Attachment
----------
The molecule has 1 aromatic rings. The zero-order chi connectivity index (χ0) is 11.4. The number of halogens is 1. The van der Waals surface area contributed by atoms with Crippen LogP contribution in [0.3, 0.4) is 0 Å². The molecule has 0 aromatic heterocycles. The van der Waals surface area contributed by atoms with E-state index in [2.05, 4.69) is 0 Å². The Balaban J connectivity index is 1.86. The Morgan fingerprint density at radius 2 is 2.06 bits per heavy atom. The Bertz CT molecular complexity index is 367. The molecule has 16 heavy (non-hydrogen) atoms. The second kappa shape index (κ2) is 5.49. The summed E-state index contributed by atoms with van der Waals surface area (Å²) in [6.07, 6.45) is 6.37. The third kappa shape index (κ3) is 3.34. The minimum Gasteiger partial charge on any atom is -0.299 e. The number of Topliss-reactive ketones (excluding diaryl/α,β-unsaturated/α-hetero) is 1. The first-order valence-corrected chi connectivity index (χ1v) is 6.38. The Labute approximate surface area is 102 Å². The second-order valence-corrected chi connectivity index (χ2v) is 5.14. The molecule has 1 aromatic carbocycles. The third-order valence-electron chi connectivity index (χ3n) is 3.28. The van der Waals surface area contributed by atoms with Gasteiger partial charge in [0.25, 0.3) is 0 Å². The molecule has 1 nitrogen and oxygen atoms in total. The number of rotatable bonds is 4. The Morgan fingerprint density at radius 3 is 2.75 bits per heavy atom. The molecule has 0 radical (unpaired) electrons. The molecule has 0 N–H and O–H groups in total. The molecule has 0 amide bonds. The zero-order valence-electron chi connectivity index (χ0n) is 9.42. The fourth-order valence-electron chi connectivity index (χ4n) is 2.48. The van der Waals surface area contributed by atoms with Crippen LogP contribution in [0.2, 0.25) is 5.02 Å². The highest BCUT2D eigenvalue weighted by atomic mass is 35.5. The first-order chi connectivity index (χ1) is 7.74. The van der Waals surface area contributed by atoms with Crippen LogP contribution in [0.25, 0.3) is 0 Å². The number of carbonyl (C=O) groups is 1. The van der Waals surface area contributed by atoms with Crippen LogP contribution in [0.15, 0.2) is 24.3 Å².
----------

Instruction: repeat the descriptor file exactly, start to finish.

The molecule has 1 aromatic rings. The zero-order chi connectivity index (χ0) is 11.4. The number of halogens is 1. The van der Waals surface area contributed by atoms with Crippen LogP contribution in [0.3, 0.4) is 0 Å². The molecule has 0 aromatic heterocycles. The van der Waals surface area contributed by atoms with E-state index in [2.05, 4.69) is 0 Å². The Balaban J connectivity index is 1.86. The Morgan fingerprint density at radius 2 is 2.06 bits per heavy atom. The Bertz CT molecular complexity index is 367. The molecule has 16 heavy (non-hydrogen) atoms. The second kappa shape index (κ2) is 5.49. The summed E-state index contributed by atoms with van der Waals surface area (Å²) in [6.07, 6.45) is 6.37. The third kappa shape index (κ3) is 3.34. The minimum Gasteiger partial charge on any atom is -0.299 e. The number of Topliss-reactive ketones (excluding diaryl/α,β-unsaturated/α-hetero) is 1. The first-order valence-corrected chi connectivity index (χ1v) is 6.38. The Labute approximate surface area is 102 Å². The second-order valence-corrected chi connectivity index (χ2v) is 5.14. The molecule has 1 aromatic carbocycles. The third-order valence-electron chi connectivity index (χ3n) is 3.28. The van der Waals surface area contributed by atoms with Gasteiger partial charge in [0.25, 0.3) is 0 Å². The molecule has 1 nitrogen and oxygen atoms in total. The number of rotatable bonds is 4. The Morgan fingerprint density at radius 3 is 2.75 bits per heavy atom. The molecule has 0 radical (unpaired) electrons. The molecule has 0 N–H and O–H groups in total. The molecule has 0 amide bonds. The zero-order valence-electron chi connectivity index (χ0n) is 9.42. The fourth-order valence-electron chi connectivity index (χ4n) is 2.48. The van der Waals surface area contributed by atoms with Crippen LogP contribution in [0.2, 0.25) is 5.02 Å². The highest BCUT2D eigenvalue weighted by atomic mass is 35.5. The first-order chi connectivity index (χ1) is 7.74. The van der Waals surface area contributed by atoms with Crippen LogP contribution in [0.25, 0.3) is 0 Å². The number of carbonyl (C=O) groups is 1. The van der Waals surface area contributed by atoms with Crippen LogP contribution in [0.15, 0.2) is 24.3 Å².